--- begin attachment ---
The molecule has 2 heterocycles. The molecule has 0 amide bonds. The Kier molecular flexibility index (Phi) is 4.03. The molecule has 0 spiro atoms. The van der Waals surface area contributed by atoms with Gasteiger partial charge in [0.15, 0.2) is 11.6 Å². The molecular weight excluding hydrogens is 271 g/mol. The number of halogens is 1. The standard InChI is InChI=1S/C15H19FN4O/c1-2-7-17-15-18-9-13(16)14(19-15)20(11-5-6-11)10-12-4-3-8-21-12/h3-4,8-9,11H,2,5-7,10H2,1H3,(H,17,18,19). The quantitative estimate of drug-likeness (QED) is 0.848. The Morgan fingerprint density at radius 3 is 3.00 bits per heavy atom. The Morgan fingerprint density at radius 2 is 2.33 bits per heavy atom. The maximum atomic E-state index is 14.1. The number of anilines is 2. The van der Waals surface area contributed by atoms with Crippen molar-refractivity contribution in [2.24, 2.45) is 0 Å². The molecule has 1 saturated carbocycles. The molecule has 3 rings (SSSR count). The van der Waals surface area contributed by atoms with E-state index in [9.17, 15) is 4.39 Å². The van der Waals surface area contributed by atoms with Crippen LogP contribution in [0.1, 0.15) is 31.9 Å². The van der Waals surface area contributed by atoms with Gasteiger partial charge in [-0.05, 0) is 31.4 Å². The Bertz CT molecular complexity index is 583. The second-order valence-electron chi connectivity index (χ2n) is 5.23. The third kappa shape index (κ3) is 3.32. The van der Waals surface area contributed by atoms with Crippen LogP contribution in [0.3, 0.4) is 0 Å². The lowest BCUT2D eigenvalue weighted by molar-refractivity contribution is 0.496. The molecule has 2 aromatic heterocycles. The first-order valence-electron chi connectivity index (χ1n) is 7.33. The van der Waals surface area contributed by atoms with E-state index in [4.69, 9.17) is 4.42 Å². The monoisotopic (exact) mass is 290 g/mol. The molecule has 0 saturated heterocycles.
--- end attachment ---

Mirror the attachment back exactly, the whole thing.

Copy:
The molecule has 2 heterocycles. The molecule has 0 amide bonds. The Kier molecular flexibility index (Phi) is 4.03. The molecule has 0 spiro atoms. The van der Waals surface area contributed by atoms with Gasteiger partial charge in [0.15, 0.2) is 11.6 Å². The molecular weight excluding hydrogens is 271 g/mol. The number of halogens is 1. The standard InChI is InChI=1S/C15H19FN4O/c1-2-7-17-15-18-9-13(16)14(19-15)20(11-5-6-11)10-12-4-3-8-21-12/h3-4,8-9,11H,2,5-7,10H2,1H3,(H,17,18,19). The quantitative estimate of drug-likeness (QED) is 0.848. The Morgan fingerprint density at radius 3 is 3.00 bits per heavy atom. The Morgan fingerprint density at radius 2 is 2.33 bits per heavy atom. The maximum atomic E-state index is 14.1. The number of anilines is 2. The van der Waals surface area contributed by atoms with Crippen molar-refractivity contribution in [2.24, 2.45) is 0 Å². The molecule has 1 saturated carbocycles. The molecule has 3 rings (SSSR count). The van der Waals surface area contributed by atoms with E-state index in [9.17, 15) is 4.39 Å². The van der Waals surface area contributed by atoms with Crippen LogP contribution in [0.1, 0.15) is 31.9 Å². The van der Waals surface area contributed by atoms with Gasteiger partial charge in [-0.05, 0) is 31.4 Å². The Bertz CT molecular complexity index is 583. The second-order valence-electron chi connectivity index (χ2n) is 5.23. The third kappa shape index (κ3) is 3.32. The van der Waals surface area contributed by atoms with Crippen LogP contribution in [0.3, 0.4) is 0 Å². The lowest BCUT2D eigenvalue weighted by molar-refractivity contribution is 0.496. The molecule has 2 aromatic heterocycles. The first-order valence-electron chi connectivity index (χ1n) is 7.33. The van der Waals surface area contributed by atoms with E-state index in [4.69, 9.17) is 4.42 Å². The monoisotopic (exact) mass is 290 g/mol. The molecule has 0 saturated heterocycles.